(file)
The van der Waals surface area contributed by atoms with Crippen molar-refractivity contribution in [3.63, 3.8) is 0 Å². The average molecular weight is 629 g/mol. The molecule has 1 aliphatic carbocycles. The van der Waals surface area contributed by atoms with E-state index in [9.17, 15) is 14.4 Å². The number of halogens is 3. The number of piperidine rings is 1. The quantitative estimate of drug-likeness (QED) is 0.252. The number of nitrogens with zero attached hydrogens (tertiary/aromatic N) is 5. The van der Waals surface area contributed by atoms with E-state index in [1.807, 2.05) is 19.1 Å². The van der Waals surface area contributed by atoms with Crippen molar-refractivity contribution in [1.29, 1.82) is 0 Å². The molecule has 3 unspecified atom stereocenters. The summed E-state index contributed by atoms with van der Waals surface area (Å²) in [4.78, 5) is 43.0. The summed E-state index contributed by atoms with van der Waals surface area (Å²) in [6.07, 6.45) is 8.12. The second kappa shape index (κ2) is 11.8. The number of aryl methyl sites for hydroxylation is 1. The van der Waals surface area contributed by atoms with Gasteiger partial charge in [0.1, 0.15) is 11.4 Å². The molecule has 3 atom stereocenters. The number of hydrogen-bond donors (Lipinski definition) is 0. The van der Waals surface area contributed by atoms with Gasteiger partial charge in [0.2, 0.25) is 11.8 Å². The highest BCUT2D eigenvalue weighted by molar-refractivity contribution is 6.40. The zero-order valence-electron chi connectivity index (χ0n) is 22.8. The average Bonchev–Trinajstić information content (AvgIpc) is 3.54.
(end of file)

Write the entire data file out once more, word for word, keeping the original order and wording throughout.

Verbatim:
The van der Waals surface area contributed by atoms with Crippen molar-refractivity contribution in [3.63, 3.8) is 0 Å². The average molecular weight is 629 g/mol. The molecule has 1 aliphatic carbocycles. The van der Waals surface area contributed by atoms with E-state index in [9.17, 15) is 14.4 Å². The number of halogens is 3. The number of piperidine rings is 1. The quantitative estimate of drug-likeness (QED) is 0.252. The number of nitrogens with zero attached hydrogens (tertiary/aromatic N) is 5. The van der Waals surface area contributed by atoms with E-state index in [1.807, 2.05) is 19.1 Å². The van der Waals surface area contributed by atoms with Crippen molar-refractivity contribution in [1.29, 1.82) is 0 Å². The molecule has 3 unspecified atom stereocenters. The summed E-state index contributed by atoms with van der Waals surface area (Å²) in [4.78, 5) is 43.0. The summed E-state index contributed by atoms with van der Waals surface area (Å²) in [6.07, 6.45) is 8.12. The second kappa shape index (κ2) is 11.8. The number of aryl methyl sites for hydroxylation is 1. The van der Waals surface area contributed by atoms with Gasteiger partial charge in [0.1, 0.15) is 11.4 Å². The molecule has 3 atom stereocenters. The number of hydrogen-bond donors (Lipinski definition) is 0. The van der Waals surface area contributed by atoms with Gasteiger partial charge in [0.2, 0.25) is 11.8 Å². The highest BCUT2D eigenvalue weighted by molar-refractivity contribution is 6.40. The zero-order valence-electron chi connectivity index (χ0n) is 22.8. The average Bonchev–Trinajstić information content (AvgIpc) is 3.54.